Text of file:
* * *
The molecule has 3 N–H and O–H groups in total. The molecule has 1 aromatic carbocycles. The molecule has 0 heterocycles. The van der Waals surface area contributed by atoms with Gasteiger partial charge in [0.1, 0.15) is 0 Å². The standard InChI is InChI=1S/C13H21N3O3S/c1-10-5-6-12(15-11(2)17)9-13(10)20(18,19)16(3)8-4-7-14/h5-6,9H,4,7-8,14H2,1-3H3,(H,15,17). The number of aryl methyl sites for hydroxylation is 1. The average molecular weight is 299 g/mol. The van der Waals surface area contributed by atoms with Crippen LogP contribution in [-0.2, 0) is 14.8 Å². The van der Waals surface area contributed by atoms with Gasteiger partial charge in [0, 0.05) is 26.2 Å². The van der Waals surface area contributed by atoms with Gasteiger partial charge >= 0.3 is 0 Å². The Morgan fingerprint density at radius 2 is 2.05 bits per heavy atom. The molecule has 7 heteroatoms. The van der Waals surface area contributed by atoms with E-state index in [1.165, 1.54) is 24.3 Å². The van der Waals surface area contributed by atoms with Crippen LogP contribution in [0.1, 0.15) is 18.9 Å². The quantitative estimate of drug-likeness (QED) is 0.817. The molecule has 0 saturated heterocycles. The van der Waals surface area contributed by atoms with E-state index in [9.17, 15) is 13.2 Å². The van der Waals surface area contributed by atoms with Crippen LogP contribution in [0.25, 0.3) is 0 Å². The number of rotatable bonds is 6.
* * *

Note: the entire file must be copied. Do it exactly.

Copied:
The molecule has 3 N–H and O–H groups in total. The molecule has 1 aromatic carbocycles. The molecule has 0 heterocycles. The van der Waals surface area contributed by atoms with Gasteiger partial charge in [0.1, 0.15) is 0 Å². The standard InChI is InChI=1S/C13H21N3O3S/c1-10-5-6-12(15-11(2)17)9-13(10)20(18,19)16(3)8-4-7-14/h5-6,9H,4,7-8,14H2,1-3H3,(H,15,17). The number of aryl methyl sites for hydroxylation is 1. The average molecular weight is 299 g/mol. The van der Waals surface area contributed by atoms with Crippen LogP contribution in [-0.2, 0) is 14.8 Å². The van der Waals surface area contributed by atoms with Gasteiger partial charge in [0, 0.05) is 26.2 Å². The van der Waals surface area contributed by atoms with Gasteiger partial charge >= 0.3 is 0 Å². The Morgan fingerprint density at radius 2 is 2.05 bits per heavy atom. The molecule has 7 heteroatoms. The van der Waals surface area contributed by atoms with E-state index in [1.165, 1.54) is 24.3 Å². The van der Waals surface area contributed by atoms with Crippen LogP contribution in [0.1, 0.15) is 18.9 Å². The quantitative estimate of drug-likeness (QED) is 0.817. The molecule has 0 saturated heterocycles. The van der Waals surface area contributed by atoms with E-state index in [9.17, 15) is 13.2 Å². The van der Waals surface area contributed by atoms with Crippen LogP contribution in [0.25, 0.3) is 0 Å². The number of rotatable bonds is 6.